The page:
1. Don’t treat credit card mail as junk
Everyone receives those pesky mail offers from credit card companies. If you decide you don’t want the offer, shred it or rip it up and throw away the pieces in multiple trash bags. If the documents fall into the wrong hands, they could potentially open an account in your name.
2. Take note of your surroundings
If you’re at an ATM, make sure no one is standing too close. When paying at the grocery store, look around to be sure no one is watching you enter your debit card PIN.
3. Never leave your wallet unattended… even with people you trust
Your new roommate may not be who they seem, or they might being going through some financial problems that lead to unethical decisions. What’s in your wallet might end up being the answer they’re looking for.
4. Emails that are too good to be true, are just that
These emails are also called phishing scams. The term phishing means someone who is trying to acquire sensitive information from you, including your passwords, usernames, addresses, or credit card information. Beware of emails that include job offers (that you never applied for), lottery winnings, and unauthorized financial offers that include promises of wealth.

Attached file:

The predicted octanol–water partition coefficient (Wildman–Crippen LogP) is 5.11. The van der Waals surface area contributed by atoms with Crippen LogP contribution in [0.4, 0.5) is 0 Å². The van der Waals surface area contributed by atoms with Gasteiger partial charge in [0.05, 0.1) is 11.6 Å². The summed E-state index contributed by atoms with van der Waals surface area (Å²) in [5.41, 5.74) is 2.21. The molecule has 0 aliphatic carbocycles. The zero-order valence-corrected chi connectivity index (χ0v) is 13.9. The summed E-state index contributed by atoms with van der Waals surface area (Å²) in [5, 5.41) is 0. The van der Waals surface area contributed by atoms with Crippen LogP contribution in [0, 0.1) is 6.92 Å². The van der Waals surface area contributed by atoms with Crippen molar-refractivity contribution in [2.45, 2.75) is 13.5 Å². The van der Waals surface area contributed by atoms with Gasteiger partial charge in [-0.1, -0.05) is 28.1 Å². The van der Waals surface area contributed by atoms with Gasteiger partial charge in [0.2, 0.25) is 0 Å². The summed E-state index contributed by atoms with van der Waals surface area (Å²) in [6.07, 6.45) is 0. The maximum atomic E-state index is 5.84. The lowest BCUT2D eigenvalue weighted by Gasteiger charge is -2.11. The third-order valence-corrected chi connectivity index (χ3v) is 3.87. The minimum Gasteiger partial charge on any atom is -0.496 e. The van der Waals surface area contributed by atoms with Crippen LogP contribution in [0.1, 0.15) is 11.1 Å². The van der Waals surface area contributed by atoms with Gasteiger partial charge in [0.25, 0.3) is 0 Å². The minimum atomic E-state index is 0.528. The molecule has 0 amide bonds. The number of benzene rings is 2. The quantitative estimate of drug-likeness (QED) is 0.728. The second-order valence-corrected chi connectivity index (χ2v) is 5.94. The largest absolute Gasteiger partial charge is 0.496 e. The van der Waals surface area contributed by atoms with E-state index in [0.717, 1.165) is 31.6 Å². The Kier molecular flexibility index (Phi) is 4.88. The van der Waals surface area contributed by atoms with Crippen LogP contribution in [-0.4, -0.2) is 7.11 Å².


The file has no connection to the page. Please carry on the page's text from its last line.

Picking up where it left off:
5. Use a variety of passwords
If you use the same password for every site, a hacker will only have to find one to access them all. This can be extremely frightening, especially with how connected we are online.
6. Shred all sensitive information
Your information is not safe just because you threw it away. Any document with sensitive or personal information should be shredded and disposed of in secure locations. Believe it or not, it is common for scammers to search through the trash in hopes of finding information in order to steal your identity. The possibility of getting your identity stolen is not something to ignore, and it happens to almost 9 million Americans every year.
7. Track your credit report
Requesting your credit report is a good way to keep track of your identity. The report gives an overview of your financial history relating to your ability to repay loans. If there are details of unrepaid loans that you aren’t familiar with, this is a red flag.
8. Use virus protection
Virus protection software is pretty common, but it is easy to let it expire and forget to renew. This is one of the best ways to keep safe online. Without proper protection, hackers can gain access to everything from your documents to your online accounts.